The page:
Agri-Food Thoughts

By: Ned W. Schmidt | Mon, Jun 29, 2009
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The American Clean Energy and Security Act of 2009 (ACES), a 1,300 page yet to be written law based on clearly and widely acknowledged junk science, has been passed by the U.S. House of Representatives. Few sessions of the U.S. Congress have been able to pass two major pieces of extremely bad and damaging legislation in such a short time. However, even in a law as bad as this one we should be able to find some ways for investors to profit.

One needs to only understand the implications of such monumentally misguided legislation. Such laws provide for government regulations to impair and restrict consumer, business, and commercial activities. As a consequence of that, less of everything will be made. The creation of regulations, such as this law intends to accomplish, will reduce total output of the U.S.. Government regulations only serve to reduce the total output of a nation. Government regulations never increase the output of a nation.

Second, the imposition of government regulations, as proposed by this law, will only serve to raise the future price of everything. Removal of regulations, on the other hand, lowers prices. Such expectations have been confirmed repeatedly, from natural gas to airline tickets to phone calls. Government regulations force costs up, and marginal producers are forced out of business.

Prices of Agri-Food commodity prices should rise if ACES is enacted. All costs associated with energy will rise, and producing food requires energy in many forms. A consequence of that will be less production as marginal agricultural lands are not planted due to high costs. Further, marginal producers of Agri-Foods will be forced out of business. Just as the world is moving into an era in which it needs more Agri-Food production, the U.S. Congress is passing a law that will reduces global production of Agri-Food, as well as a long list of other goods.

As the above chart shows, Agri-Food prices over time have done quite well, performing better than the U.S. equity markets. While now passing though a normal seasonal slump, Agri-Food prices will now be higher in the future than they would have been had ACES not been enacted. One clear change to be brought about by the current U.S. government is less available Agri-Food selling at higher prices.

Higher demand for Agri-Food on the part of consumers in BRICA, Brazil, Russia, India, China, and ASEAN, can be certainly expected in the years ahead. With their rising incomes they will bid up the prices of Agri-Foods on a global basis. Prices will need to rise by a sufficient amount to restore profitability to those producers hurt by ACES. Investors that position themselves in front of those rising prices will likely benefit.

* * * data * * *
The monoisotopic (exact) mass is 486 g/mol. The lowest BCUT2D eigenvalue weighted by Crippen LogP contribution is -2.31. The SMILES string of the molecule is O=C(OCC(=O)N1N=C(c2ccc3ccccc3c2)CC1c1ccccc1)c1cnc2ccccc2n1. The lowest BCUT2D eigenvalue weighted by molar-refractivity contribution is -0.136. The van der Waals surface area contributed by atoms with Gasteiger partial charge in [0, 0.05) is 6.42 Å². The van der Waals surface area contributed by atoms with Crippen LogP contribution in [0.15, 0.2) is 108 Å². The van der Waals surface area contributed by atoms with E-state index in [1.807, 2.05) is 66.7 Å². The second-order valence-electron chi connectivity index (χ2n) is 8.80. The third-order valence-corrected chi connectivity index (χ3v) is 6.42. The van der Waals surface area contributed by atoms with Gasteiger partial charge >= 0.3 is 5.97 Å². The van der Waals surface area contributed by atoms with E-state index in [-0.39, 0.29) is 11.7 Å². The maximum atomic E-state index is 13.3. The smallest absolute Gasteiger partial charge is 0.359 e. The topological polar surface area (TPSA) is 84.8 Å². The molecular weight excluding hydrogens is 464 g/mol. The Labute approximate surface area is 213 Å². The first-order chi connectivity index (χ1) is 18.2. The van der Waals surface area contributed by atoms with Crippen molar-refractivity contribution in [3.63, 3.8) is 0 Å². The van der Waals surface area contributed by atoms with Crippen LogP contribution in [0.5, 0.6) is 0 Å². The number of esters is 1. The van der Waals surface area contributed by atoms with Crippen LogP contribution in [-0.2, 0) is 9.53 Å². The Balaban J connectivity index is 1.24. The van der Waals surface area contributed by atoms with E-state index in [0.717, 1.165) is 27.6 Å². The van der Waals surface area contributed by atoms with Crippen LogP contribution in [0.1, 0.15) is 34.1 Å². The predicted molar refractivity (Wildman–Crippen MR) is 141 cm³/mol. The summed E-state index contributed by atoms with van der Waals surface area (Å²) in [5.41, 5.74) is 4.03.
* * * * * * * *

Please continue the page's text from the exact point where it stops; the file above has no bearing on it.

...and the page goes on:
Growing season is now in process in North America. Major crops, such as corn and soybeans, are going in the ground, or are already there. Winter wheat is well into harvest. Such developments cause a normal seasonal slump in Agri-Food prices. Buyers are now waiting for the new crops to arrive later in the Fall.

As shown in the above chart, the Agri-Food stocks seem to be finally taking a much needed rest. That development is primarily due to the extremely strong move from the lows of earlier this year. Street strategists were clearly wrong about the death of commodities. Second, seasonal weakness in Agri-Food prices may be spilling over into the equities. Finally, the first round effects of ACES may be depressing the stocks.

As the hot days of Summer pass in North America, the prices of both Agri-Food commodities and Agri-Food stocks should put in place important lows. New lows are not expected, but rather the old lows will be validated. While staying inside to avoid the heat in coming months, researching Agri-Food ideas might be a good use of time.

The economic growth in BRICA is going to dictate the selling prices for innumerable consumer goods in the decade ahead, and in particular the prices of Agri-Food. At the margin, these nations are a major component of the demand for Agri-Food. In research to be published in the next monthly issue of The Agri-Food Value View, we find that the growth in demand by BRIC consumers for broilers, table chicken, will consume almost 60% of the increased production of broilers in the 2005-9 period. The rest of the world has been left to divide only slightly more than 40%. BRICA and bio-energy demand for Agri-Food is kicking off Wave III of the grand cycle developing for Agri-Food, and that might serve your portfolio well in the decade ahead. Read more at http://home.att.net/~nwschmidt/Order_AgriValueRECENT.html

AGRI-FOOD THOUGHTS is from Ned W. Schmidt,CFA,CEBS, publisher of The Agri-Food Value View, a monthly exploration of the Agri-Food grand cycle being created by China, India, and Eco-energy. To receive this publication, use this link: http://home.att.net/~nwschmidt/Order_AgriValue.html.

 


 

Author: Ned W. Schmidt

Ned W. Schmidt,CFA,CEBS
The Value View Gold Report

Ned W. Schmidt,CFA,CEBS is publisher of THE VALUE VIEW GOLD REPORT and author of "$1,265 GOLD", published in 2003. A weekly message, TRADING THOUGHTS, is also available to electronic subscribers. You can obtain a copy of the last issue of THE VALUE VIEW GOLD REPORT at The Value View Gold Report. Ned welcomes your comments and questions, and tries to answer most all. His mission in life is to rescue investors from the abyss of financial assets and the coming collapse of the U.S. dollar. He can be contacted at ned@valueviewgoldreport.com

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